For several weeks, CBS News has been reporting on its investigation into a General Motors recall. At least 13 people have died in accidents linked to an ignition-switch defect. CBS News’ reporting showed GM was aware of the problem years before the recall. On Tuesday, a congressional committee opened an investigation.
Last month, GM began a recall of 1.6 million cars including Chevrolet Cobalts made from 2005 to 2007, Pontiac G5s, Saturn Ions and Pontiac Soltices, among others.
Now, CBS News has found another death that may be linked.
When a Chevy Cobalt crashed in Georgia four yeas ago this week, the engine was not running. The ignition switch was in the accessory position.
A 29-year-old nurse named Brooke Melton, who was wearing her seat belt, died.
“When I saw my daughter in the emergency room and I kissed her cold forehead, I said, I will vindicate this. I will vindicate your death. And I will try to save as many lives as I can,” said her father, Ken Melton.
Five years before Brooke Melton died, General Motors issued a service bulletin to its dealers about faulty ignition switches.
When Brooke Melton took her car to a GM dealership, the service report, which CBS News obtained, said “Customer states engine shut off while driving, please check.”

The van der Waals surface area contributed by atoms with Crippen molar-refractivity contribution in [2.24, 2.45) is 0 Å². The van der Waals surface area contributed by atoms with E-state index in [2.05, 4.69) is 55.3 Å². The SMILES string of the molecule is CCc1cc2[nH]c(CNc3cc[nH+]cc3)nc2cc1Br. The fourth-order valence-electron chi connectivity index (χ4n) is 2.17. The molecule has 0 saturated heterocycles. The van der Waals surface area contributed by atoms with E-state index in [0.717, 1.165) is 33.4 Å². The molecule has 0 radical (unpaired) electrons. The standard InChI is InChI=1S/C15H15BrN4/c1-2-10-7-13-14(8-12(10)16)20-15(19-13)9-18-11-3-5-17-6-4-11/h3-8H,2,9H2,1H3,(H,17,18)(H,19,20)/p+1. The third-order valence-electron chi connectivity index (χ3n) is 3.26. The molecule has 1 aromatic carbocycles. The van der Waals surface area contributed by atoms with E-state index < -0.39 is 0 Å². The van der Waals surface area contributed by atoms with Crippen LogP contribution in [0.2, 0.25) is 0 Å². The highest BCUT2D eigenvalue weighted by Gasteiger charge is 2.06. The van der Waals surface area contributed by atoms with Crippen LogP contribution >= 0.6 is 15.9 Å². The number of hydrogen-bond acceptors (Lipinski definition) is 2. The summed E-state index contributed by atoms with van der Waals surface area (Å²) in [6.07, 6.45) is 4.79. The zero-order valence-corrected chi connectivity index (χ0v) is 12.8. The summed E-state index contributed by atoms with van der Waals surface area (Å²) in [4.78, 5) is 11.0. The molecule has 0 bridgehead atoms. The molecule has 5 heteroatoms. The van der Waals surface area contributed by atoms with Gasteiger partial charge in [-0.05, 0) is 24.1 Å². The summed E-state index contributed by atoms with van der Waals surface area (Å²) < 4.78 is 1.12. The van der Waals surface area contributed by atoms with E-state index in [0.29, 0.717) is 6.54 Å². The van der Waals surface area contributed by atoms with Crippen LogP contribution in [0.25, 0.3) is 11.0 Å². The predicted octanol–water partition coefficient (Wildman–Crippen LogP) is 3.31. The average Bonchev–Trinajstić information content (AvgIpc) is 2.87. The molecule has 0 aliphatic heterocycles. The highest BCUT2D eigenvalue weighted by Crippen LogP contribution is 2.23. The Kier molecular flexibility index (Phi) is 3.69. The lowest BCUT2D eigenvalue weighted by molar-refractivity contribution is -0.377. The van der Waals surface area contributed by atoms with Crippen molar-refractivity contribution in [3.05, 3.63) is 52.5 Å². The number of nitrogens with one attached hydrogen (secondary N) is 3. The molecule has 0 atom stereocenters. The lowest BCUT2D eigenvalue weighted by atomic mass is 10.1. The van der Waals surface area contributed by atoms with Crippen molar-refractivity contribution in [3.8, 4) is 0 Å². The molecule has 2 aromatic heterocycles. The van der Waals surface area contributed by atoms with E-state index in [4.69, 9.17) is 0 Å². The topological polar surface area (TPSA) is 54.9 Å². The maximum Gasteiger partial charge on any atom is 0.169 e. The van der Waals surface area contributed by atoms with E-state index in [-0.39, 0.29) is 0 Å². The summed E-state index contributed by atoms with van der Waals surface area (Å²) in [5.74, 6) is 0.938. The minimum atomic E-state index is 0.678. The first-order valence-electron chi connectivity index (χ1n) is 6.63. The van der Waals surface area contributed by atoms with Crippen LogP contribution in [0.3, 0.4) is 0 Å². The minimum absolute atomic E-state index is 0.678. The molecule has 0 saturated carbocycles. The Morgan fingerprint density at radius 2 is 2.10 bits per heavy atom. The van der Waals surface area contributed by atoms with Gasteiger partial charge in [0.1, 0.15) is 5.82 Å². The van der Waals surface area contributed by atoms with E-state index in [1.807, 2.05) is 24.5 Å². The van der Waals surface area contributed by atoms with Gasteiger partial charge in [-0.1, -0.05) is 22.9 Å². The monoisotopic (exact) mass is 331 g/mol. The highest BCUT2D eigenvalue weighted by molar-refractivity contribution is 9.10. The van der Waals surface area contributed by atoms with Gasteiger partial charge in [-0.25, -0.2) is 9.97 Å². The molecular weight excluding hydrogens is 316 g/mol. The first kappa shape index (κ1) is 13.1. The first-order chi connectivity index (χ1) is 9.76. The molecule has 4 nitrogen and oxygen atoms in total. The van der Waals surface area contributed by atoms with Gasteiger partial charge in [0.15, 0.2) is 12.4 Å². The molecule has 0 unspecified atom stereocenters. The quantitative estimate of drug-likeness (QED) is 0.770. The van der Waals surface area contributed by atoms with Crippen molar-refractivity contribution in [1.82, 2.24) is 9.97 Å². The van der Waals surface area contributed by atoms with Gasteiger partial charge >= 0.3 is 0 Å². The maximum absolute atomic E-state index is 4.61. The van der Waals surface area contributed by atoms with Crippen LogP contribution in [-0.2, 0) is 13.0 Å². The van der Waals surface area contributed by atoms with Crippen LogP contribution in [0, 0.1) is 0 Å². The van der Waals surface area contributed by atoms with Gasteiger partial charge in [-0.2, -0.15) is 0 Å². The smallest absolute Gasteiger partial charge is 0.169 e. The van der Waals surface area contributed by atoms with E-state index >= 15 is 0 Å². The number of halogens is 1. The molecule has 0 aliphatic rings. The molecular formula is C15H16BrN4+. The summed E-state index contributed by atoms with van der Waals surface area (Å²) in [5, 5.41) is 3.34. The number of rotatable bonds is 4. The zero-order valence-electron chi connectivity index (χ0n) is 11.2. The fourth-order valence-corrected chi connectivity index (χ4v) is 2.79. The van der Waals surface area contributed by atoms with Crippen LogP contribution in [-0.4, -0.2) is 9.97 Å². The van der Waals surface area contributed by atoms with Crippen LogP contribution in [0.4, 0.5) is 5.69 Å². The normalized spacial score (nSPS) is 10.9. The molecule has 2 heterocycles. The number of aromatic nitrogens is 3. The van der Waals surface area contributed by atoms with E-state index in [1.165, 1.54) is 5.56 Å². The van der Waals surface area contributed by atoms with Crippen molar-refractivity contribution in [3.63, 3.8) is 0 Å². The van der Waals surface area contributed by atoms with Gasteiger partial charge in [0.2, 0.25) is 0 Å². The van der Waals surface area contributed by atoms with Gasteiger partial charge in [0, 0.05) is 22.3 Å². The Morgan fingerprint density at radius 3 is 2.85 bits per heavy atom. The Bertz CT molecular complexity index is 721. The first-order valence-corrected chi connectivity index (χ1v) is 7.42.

Technicians cleaned the fuel injection.
Melton got the car back on March 9. She was killed March 10.
GM settled with the family last year.
Lance Cooper, who represents the Meltons, says he believes the recall would not have happened if the family had not sued.
GM now says ignition switches can turn to off or accessory when they’re bumped, or if a driver has a heavy key ring. When that happens, a car has no power steering, no power brakes, and the seat belts and airbags don’t work.
Cooper discovered that GM changed the switch design in 2006 but never notified customers or dealers. When the settlement offer came, he was about to depose Jim Federico, the man who ran GM’s investigation into the issue in 2012 and 2013. Federico is now the company’s executive director of engineering.
Did Cooper every receive all the information he wanted from GM?
“No,” the lawyer said. “It was clear to us they had not produced a number of documents in violation of the court order.”
Does Cooper think GM ever would have given him all those documents?
“No.” Cooper said. “I think that ultimately that’s why the case resolved because they did not want us to have all those documents.”
CBS News asked to speak with Federico or anyone involved in the investigation at GM. The company declined.
Right now, Brooke Melton’s case is not among the crashes GM says are linked to the defect. GM has acknowledged front-impact crashes, when airbags haven’t deployed. But after her car lost power, Melton was hit on the side.
If GM were to acknowledge that Melton’s death was linked to the ignition issue, how much more complicated would that make this case for the automaker?
“Much more complicated,” said Cooper, “because it’s no longer a non-deploy of the airbag investigation, it’s an overall ‘What happens when the ignition switch causes the key to turn off?’ investigation.”
GM has hired an outside law firm to help its internal investigation. That’s being done by the former U.S. attorney whose examined the collapse of Lehman Brothers.
GM says it wo n’t have the parts to begin the repairs until April.